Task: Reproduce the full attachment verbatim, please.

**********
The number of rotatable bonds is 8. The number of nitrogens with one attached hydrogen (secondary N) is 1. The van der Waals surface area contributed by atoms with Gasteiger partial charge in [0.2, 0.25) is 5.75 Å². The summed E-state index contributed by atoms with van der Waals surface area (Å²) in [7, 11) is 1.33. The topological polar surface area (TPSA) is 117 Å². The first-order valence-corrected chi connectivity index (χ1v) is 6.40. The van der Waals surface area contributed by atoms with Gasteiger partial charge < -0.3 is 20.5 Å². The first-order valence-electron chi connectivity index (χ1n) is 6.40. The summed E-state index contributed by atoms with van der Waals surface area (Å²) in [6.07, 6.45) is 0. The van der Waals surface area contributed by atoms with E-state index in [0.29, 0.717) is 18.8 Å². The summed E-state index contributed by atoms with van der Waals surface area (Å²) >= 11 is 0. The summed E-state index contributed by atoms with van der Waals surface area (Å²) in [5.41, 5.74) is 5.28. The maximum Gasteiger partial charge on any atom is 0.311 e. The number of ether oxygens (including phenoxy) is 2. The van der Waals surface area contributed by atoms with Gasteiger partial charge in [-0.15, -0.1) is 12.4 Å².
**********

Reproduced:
The number of rotatable bonds is 8. The number of nitrogens with one attached hydrogen (secondary N) is 1. The van der Waals surface area contributed by atoms with Gasteiger partial charge in [0.2, 0.25) is 5.75 Å². The summed E-state index contributed by atoms with van der Waals surface area (Å²) in [7, 11) is 1.33. The topological polar surface area (TPSA) is 117 Å². The first-order valence-corrected chi connectivity index (χ1v) is 6.40. The van der Waals surface area contributed by atoms with Gasteiger partial charge < -0.3 is 20.5 Å². The first-order valence-electron chi connectivity index (χ1n) is 6.40. The summed E-state index contributed by atoms with van der Waals surface area (Å²) in [6.07, 6.45) is 0. The van der Waals surface area contributed by atoms with E-state index in [0.29, 0.717) is 18.8 Å². The summed E-state index contributed by atoms with van der Waals surface area (Å²) >= 11 is 0. The summed E-state index contributed by atoms with van der Waals surface area (Å²) in [5.41, 5.74) is 5.28. The maximum Gasteiger partial charge on any atom is 0.311 e. The number of ether oxygens (including phenoxy) is 2. The van der Waals surface area contributed by atoms with Gasteiger partial charge in [-0.15, -0.1) is 12.4 Å².